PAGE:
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GET OUT: Holmes Cave
JACKSON HOLE, WYO - The first time I arrived at Holmes Cave, I couldn’t find it. My GPS gave the little tone it does when I’m within 100 yards of an important waypoint and all I saw was open meadow. My two dogs were pinballling from chiseler hole to chiseler hole like they had been doing for most of the 4.5 miles we covered to get there.
I stared at the blasted GPS and circled and circled. Meanwhile, my border collie had dug a hole so deep looking for a chipmunk that she flat out disappeared! I walked over to investigate. It wasn’t a hole she had dug. It was a little creek running down into a hole that seemed to be bottomless. The dog popped back out and the GPS went bonkers with chirps and whistles. This was it!
I had been looking for a cave. I mean a real cave. Like Bruce Wayne’s Bat Cave, or the Tiki Cave that the Brady Bunch found the taboo idol in, or the cave that Andy Griffith got trapped in with Helen Crump. But Holmes Cave isn’t like that at all. Never mind stalactites, just pack your wetsuit and a flashlight.
Finding the trailhead for this hike also was very difficult at one time. When I first went in 2003, there was no sign to get you started in the right direction. Now there is. Five miles west of Togwotee Pass, a short dirt road pull-off the Forest Service calls #30042 heads up to a broken down cabin called Range Rider Cabin. Park it there and start hoofin’.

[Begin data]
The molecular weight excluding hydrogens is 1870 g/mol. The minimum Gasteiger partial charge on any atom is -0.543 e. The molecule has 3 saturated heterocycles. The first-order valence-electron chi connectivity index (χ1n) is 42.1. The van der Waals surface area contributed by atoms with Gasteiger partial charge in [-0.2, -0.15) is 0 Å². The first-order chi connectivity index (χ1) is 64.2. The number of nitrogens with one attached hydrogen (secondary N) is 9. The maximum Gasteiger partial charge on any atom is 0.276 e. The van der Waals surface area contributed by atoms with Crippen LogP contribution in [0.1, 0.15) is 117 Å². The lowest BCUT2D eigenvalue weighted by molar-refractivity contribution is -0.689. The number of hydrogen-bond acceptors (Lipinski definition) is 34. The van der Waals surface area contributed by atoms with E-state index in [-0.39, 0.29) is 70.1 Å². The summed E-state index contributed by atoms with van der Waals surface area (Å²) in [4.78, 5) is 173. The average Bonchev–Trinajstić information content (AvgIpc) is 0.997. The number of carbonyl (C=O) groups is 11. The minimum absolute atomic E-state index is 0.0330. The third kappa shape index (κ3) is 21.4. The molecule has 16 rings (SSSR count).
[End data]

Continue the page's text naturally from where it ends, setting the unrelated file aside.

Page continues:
Elevation is so gradual for the first 2.5 miles you will hardly notice you are pulling up and over a pass between Angle Mountain on the left and the breathtaking Breccia Cliffs on the right. Open meadows along with stands of whitebark pine and subalpine fir mark your way until you top out on the ridge. At this point the Breccias literally tower over you.
You will drop down into an even more open meadow. To your left, just the other side of those jagged peaks, you will see the Lower Pendergraft/Terrace meadows of the South Fork of the Buffalo River. To the right is little Holmes Cave Creek, which feeds the larger Cub Creek. Straight ahead from here on your pilot knob is the Simpson Peaks. You can’t miss ’em.
This high meadow is actually a glacially carved hanging valley at 9,600 feet above sea level. I always think I will see bears here but I never do. There’s one more little hump to climb to get out of this hanging valley. At four miles exactly, you’ll notice a little pond on your left. Hop in for a cool-off if you need it. The last half-mile is a slight downhill and you will pop back out into another small open meadow which is actually a large sink. Look for the only rock outcropping here. That’s your cave.
E. B. Holmes and friends first found this hole-in-the-ground cave in 1889. It was officially mapped in September 1905. A photocopy of that map can be seen in the Jackson Hole Historical Museum in Jackson. A later exploration found the cave system to be much more extensive than ever imagined. To date, no one has spelunked it to its end.
Noted archeologist J.D. Love explored the cave in the early ’70s and reported he had found tropical swamp debris in one of the chambers that he determined to be 50-million-years old.